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Saturday, April 25, 2009

Un-Indian? Anti-India?

Some people – even well-intentioned ones – have expressed concern that they have been reading too many anti- (or un-) Indian tirades on this blog. Well, I ask them to read this blogpost again. I wrote it more than two years ago, expressing my dreams about the kind of India that I would like to see, and the prospects of those dreams coming true are fading before my eyes: if I lament that, does that make me un- or anti-Indian?

Forget about matters relating to high culture and things of the spirit (the sort of things that Rammohun Roy and Gandhi and Tagore thought the world should learn about from India): can we say that we are doing well even materially speaking? The last time I was in the US was 18 years ago, and I saw long rows of shelves in shopping malls stacked with all kinds of goods, from shampoo to dolls to cameras, made in Taiwan or China or Hongkong, and I remember telling people that I would like to come back to see that they had all been replaced by things made in India. And I would love to see lots of Indians getting Olympic golds and Nobel Prizes every time. And that India does not routinely feature as one of the poorest and most corrupt nations of the world. And that educated Indians drool over jobs with American MNCs no longer. In these 18 years, nothing has changed that can make me glad. What is the point in pretending that we are doing well, and finding excuses for not doing well, and getting angry with those who point out that we are not doing well? 

11 comments:

Sayan Datta said...

I know that some people think your views are un-urban and I know the reason too, though I do not endorse their opinions. But anti-Indian?! If what you have said over the years is anti-Indian then I wonder what on earth is 'Indian'! Is it salivating over white collar jobs and believing that education serves no other purpose than to get them one, to think that it's 'hip' not to know who our real heroes were/are and it's the cricketers in the IPL and the fashion models who are doing the country a great service and shooting ones mouth off without knowing what he/she is talking about or caring to!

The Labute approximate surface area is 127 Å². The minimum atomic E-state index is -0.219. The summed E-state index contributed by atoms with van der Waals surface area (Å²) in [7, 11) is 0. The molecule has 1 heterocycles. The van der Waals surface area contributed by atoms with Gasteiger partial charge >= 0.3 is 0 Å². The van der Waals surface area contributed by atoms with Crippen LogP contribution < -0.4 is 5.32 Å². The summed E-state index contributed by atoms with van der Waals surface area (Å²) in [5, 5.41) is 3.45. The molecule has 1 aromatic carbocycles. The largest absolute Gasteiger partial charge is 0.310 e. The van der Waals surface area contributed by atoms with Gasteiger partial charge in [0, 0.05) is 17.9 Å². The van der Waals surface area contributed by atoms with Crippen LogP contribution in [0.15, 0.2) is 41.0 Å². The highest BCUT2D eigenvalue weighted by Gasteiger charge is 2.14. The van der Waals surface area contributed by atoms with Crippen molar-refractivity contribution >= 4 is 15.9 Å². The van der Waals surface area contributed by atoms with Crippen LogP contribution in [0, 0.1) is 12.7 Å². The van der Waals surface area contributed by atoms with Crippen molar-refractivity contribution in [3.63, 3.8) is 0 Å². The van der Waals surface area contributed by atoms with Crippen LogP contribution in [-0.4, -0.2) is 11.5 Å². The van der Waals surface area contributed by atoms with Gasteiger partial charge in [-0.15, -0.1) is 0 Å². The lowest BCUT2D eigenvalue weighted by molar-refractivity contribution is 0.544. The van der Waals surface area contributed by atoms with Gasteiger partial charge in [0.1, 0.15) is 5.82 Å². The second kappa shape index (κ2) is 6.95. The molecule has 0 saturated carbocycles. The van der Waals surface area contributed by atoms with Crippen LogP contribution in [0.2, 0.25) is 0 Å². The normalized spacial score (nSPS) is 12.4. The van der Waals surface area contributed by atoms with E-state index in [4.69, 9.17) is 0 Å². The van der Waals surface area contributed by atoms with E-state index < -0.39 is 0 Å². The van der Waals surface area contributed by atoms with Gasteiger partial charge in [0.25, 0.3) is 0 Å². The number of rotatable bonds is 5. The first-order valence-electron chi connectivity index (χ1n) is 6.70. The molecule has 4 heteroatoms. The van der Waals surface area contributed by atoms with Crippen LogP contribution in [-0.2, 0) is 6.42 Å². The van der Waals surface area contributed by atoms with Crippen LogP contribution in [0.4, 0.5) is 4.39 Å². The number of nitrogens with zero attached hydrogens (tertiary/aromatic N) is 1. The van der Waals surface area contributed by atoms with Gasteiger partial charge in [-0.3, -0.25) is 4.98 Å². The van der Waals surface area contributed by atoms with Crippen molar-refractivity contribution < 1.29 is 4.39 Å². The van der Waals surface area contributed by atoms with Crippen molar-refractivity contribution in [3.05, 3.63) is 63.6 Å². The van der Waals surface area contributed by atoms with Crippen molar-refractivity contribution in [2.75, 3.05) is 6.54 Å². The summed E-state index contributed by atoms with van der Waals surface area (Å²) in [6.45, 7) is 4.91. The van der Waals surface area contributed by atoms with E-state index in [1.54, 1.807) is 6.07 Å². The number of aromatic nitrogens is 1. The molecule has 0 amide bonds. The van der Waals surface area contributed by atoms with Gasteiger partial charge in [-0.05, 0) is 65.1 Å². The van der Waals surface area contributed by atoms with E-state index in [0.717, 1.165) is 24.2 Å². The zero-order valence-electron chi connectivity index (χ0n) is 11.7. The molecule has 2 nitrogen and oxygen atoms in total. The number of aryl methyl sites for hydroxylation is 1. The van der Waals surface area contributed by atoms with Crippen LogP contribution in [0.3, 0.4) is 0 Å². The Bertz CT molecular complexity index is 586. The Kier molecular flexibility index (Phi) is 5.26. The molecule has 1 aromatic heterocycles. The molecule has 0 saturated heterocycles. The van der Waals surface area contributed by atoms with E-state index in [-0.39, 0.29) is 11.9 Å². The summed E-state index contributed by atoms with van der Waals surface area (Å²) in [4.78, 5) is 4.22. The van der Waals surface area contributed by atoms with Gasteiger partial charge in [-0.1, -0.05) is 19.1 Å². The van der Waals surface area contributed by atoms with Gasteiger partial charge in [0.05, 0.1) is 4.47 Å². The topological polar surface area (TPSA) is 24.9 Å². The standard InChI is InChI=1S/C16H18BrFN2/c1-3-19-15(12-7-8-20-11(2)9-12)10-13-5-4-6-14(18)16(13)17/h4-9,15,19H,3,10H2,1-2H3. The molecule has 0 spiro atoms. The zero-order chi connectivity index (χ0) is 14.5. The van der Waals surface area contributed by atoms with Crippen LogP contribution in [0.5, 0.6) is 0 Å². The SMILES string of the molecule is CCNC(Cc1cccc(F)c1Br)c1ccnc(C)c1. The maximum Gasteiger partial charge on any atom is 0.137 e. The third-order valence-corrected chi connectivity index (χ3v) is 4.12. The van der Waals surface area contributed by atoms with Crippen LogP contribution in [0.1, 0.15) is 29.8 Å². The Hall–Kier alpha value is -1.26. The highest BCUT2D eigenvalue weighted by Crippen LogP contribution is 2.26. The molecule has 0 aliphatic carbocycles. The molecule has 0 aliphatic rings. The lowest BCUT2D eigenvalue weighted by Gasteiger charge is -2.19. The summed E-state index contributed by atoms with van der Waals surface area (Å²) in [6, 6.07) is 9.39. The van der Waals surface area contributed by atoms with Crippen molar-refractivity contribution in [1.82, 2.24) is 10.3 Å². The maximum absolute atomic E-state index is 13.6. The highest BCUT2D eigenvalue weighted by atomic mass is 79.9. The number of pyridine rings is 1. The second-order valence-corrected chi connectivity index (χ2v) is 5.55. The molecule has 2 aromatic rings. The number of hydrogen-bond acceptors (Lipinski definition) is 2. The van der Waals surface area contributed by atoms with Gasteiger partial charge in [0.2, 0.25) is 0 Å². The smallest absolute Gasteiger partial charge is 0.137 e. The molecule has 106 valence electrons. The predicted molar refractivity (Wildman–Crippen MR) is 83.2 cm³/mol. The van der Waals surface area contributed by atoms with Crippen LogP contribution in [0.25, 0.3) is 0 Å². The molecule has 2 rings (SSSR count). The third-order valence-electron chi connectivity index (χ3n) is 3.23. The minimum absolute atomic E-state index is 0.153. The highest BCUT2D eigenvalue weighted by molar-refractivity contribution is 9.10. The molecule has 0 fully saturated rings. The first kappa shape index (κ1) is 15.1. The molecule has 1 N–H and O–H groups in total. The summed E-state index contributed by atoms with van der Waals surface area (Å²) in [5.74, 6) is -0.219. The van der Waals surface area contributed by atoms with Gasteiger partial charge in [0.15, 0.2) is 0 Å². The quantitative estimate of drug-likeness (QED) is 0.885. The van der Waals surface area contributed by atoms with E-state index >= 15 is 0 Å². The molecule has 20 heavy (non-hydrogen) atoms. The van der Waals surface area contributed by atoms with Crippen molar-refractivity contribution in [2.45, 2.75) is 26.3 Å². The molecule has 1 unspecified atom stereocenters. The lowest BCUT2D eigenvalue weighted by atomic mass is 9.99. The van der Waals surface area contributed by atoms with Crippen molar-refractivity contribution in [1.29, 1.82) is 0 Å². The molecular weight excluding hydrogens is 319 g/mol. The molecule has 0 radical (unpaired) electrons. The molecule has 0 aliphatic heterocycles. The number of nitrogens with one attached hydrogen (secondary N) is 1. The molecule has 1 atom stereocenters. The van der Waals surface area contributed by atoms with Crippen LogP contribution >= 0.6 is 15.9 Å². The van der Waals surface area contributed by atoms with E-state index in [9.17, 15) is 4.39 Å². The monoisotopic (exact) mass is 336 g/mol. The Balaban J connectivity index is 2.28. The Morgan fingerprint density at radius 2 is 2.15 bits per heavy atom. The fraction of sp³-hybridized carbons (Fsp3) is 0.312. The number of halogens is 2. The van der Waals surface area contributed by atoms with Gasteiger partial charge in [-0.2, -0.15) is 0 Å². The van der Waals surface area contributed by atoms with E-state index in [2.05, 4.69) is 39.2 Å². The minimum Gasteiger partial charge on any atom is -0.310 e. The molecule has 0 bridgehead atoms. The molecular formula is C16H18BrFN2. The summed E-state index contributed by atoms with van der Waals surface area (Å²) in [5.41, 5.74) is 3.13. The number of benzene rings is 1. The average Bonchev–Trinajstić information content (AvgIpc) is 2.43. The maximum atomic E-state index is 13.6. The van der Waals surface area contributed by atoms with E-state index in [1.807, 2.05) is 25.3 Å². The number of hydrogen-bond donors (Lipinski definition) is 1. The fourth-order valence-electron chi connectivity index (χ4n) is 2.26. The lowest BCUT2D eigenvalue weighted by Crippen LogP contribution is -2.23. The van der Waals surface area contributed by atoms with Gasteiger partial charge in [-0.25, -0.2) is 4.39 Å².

I hope Sir, that for every person who thinks that your views have an anti-Indian inclination there is at least one person who knows that you are among the few who know what being an Indian means and who realizes that without your constant exhortations,admonitions and reproofs, your motionary finger indicating caution and your persuasion to penetrate veneers for a deeper look there are many amongst us who would have lived far poorer lives both intellectually and emotionally.
Funny that your blogpost 'My India' fetched no comments.
Sayan Datta

Suvro Chatterjee said...

Un-urban? I didn't quite get that, Sayan. What does that mean - rural, rustic, or what?

Subhanjan said...

On this point of discusssion, I am reminded of the accusations that sceptics have made against 'Slumdog Millionaire'. It is so true that we are finding excuses for not doing well and getting angry with those pointing out to us that we are not doing well. One of my friends, recently, almost went to the extent of quarelling (he never listens to anything without bias and with patience) that 'Slumdog Millionaire' has destroyed the image of India. And he said this without seeing the movie. He simply echoed what his professor at the university said. What Indians have been bred in the country that had seen intellectual men and men of reason like Gandhi and Vivekananda? We boast of our country when we use mother boards made in China, cars made in Korea, and iPods whose internal parts are made in Japan. And when someone like you points out our false boasts, you become anti-Indian. What a tragedy! How can a nation progress if its people do not accept their faults?

Subhanjan said...